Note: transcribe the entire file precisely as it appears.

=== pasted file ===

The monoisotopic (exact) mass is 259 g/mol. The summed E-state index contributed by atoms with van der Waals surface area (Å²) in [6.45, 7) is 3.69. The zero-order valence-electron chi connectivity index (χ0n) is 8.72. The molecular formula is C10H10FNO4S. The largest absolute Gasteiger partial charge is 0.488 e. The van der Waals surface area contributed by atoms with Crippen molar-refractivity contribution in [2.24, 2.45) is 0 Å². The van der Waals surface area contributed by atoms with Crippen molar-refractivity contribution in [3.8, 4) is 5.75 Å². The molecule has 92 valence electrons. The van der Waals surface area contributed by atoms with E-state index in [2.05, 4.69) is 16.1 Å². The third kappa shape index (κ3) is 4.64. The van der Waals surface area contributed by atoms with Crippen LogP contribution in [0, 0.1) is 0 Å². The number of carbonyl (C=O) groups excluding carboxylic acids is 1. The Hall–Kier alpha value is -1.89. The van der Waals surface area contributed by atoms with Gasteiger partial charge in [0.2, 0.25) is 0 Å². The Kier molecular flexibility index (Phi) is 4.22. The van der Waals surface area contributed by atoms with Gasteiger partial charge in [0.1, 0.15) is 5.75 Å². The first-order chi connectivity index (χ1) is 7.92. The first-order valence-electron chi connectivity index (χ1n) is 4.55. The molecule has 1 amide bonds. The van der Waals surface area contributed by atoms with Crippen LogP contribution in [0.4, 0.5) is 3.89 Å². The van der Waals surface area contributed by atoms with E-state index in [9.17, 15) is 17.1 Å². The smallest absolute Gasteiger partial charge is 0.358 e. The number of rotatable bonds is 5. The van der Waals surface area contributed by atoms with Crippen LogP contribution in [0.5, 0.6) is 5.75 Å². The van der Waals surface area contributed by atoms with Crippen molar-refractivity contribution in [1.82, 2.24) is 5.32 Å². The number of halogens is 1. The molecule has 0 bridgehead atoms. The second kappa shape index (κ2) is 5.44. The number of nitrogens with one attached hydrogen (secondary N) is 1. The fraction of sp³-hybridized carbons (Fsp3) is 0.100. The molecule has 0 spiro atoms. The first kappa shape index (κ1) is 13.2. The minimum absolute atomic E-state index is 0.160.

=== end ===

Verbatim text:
The monoisotopic (exact) mass is 259 g/mol. The summed E-state index contributed by atoms with van der Waals surface area (Å²) in [6.45, 7) is 3.69. The zero-order valence-electron chi connectivity index (χ0n) is 8.72. The molecular formula is C10H10FNO4S. The largest absolute Gasteiger partial charge is 0.488 e. The van der Waals surface area contributed by atoms with Crippen molar-refractivity contribution in [2.24, 2.45) is 0 Å². The van der Waals surface area contributed by atoms with Crippen molar-refractivity contribution in [3.8, 4) is 5.75 Å². The molecule has 92 valence electrons. The van der Waals surface area contributed by atoms with E-state index in [2.05, 4.69) is 16.1 Å². The third kappa shape index (κ3) is 4.64. The van der Waals surface area contributed by atoms with Crippen LogP contribution in [0, 0.1) is 0 Å². The number of carbonyl (C=O) groups excluding carboxylic acids is 1. The Hall–Kier alpha value is -1.89. The van der Waals surface area contributed by atoms with Gasteiger partial charge in [0.2, 0.25) is 0 Å². The Kier molecular flexibility index (Phi) is 4.22. The van der Waals surface area contributed by atoms with Gasteiger partial charge in [0.1, 0.15) is 5.75 Å². The first-order chi connectivity index (χ1) is 7.92. The first-order valence-electron chi connectivity index (χ1n) is 4.55. The molecule has 1 amide bonds. The van der Waals surface area contributed by atoms with Crippen LogP contribution in [0.4, 0.5) is 3.89 Å². The van der Waals surface area contributed by atoms with E-state index in [9.17, 15) is 17.1 Å². The smallest absolute Gasteiger partial charge is 0.358 e. The number of rotatable bonds is 5. The van der Waals surface area contributed by atoms with Crippen LogP contribution in [0.5, 0.6) is 5.75 Å². The van der Waals surface area contributed by atoms with Crippen molar-refractivity contribution in [1.82, 2.24) is 5.32 Å². The number of halogens is 1. The molecule has 0 bridgehead atoms. The second kappa shape index (κ2) is 5.44. The number of nitrogens with one attached hydrogen (secondary N) is 1. The fraction of sp³-hybridized carbons (Fsp3) is 0.100. The molecule has 0 spiro atoms. The first kappa shape index (κ1) is 13.2. The minimum absolute atomic E-state index is 0.160.